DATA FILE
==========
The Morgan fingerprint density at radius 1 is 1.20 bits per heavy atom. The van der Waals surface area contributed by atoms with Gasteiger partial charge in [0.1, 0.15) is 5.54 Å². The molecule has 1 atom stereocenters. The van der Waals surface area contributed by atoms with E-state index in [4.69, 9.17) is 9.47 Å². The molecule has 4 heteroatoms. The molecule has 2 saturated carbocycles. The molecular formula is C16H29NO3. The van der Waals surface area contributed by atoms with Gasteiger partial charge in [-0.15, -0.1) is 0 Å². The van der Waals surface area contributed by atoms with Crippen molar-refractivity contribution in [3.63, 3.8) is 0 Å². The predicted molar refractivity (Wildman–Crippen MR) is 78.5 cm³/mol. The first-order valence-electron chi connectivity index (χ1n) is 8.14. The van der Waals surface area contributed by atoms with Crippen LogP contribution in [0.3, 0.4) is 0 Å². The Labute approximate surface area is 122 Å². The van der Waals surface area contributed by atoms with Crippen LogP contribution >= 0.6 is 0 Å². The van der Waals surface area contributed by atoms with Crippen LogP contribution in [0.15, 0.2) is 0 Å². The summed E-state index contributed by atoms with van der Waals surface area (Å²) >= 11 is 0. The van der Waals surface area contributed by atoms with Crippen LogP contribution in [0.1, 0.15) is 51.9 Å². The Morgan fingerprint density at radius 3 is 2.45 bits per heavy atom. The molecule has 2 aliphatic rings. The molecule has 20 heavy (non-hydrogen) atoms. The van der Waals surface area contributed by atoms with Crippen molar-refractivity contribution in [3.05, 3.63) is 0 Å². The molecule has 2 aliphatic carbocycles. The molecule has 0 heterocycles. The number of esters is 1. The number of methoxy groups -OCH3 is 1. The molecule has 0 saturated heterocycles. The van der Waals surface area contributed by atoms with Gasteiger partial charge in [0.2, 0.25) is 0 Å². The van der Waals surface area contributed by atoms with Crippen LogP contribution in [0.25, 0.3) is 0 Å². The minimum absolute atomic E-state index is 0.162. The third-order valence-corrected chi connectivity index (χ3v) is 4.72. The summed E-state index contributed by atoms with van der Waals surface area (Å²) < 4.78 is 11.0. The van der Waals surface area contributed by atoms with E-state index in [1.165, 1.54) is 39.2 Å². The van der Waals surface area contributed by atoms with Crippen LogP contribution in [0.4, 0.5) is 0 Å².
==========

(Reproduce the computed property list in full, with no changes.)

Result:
The Morgan fingerprint density at radius 1 is 1.20 bits per heavy atom. The van der Waals surface area contributed by atoms with Gasteiger partial charge in [0.1, 0.15) is 5.54 Å². The molecule has 1 atom stereocenters. The van der Waals surface area contributed by atoms with E-state index in [4.69, 9.17) is 9.47 Å². The molecule has 4 heteroatoms. The molecule has 2 saturated carbocycles. The molecular formula is C16H29NO3. The van der Waals surface area contributed by atoms with Gasteiger partial charge in [-0.15, -0.1) is 0 Å². The van der Waals surface area contributed by atoms with Crippen molar-refractivity contribution in [3.63, 3.8) is 0 Å². The predicted molar refractivity (Wildman–Crippen MR) is 78.5 cm³/mol. The first-order valence-electron chi connectivity index (χ1n) is 8.14. The van der Waals surface area contributed by atoms with Crippen LogP contribution in [0.3, 0.4) is 0 Å². The Labute approximate surface area is 122 Å². The van der Waals surface area contributed by atoms with Crippen LogP contribution >= 0.6 is 0 Å². The van der Waals surface area contributed by atoms with Crippen LogP contribution in [0.15, 0.2) is 0 Å². The summed E-state index contributed by atoms with van der Waals surface area (Å²) >= 11 is 0. The van der Waals surface area contributed by atoms with Crippen LogP contribution in [0.1, 0.15) is 51.9 Å². The Morgan fingerprint density at radius 3 is 2.45 bits per heavy atom. The molecule has 2 aliphatic rings. The molecule has 20 heavy (non-hydrogen) atoms. The van der Waals surface area contributed by atoms with Crippen molar-refractivity contribution in [3.05, 3.63) is 0 Å². The molecule has 2 aliphatic carbocycles. The molecule has 0 heterocycles. The number of esters is 1. The number of methoxy groups -OCH3 is 1. The molecule has 0 saturated heterocycles. The van der Waals surface area contributed by atoms with Gasteiger partial charge in [0.2, 0.25) is 0 Å². The van der Waals surface area contributed by atoms with Crippen LogP contribution in [0.25, 0.3) is 0 Å². The minimum absolute atomic E-state index is 0.162. The third-order valence-corrected chi connectivity index (χ3v) is 4.72. The summed E-state index contributed by atoms with van der Waals surface area (Å²) < 4.78 is 11.0. The van der Waals surface area contributed by atoms with E-state index in [1.165, 1.54) is 39.2 Å². The van der Waals surface area contributed by atoms with Crippen LogP contribution in [0.4, 0.5) is 0 Å².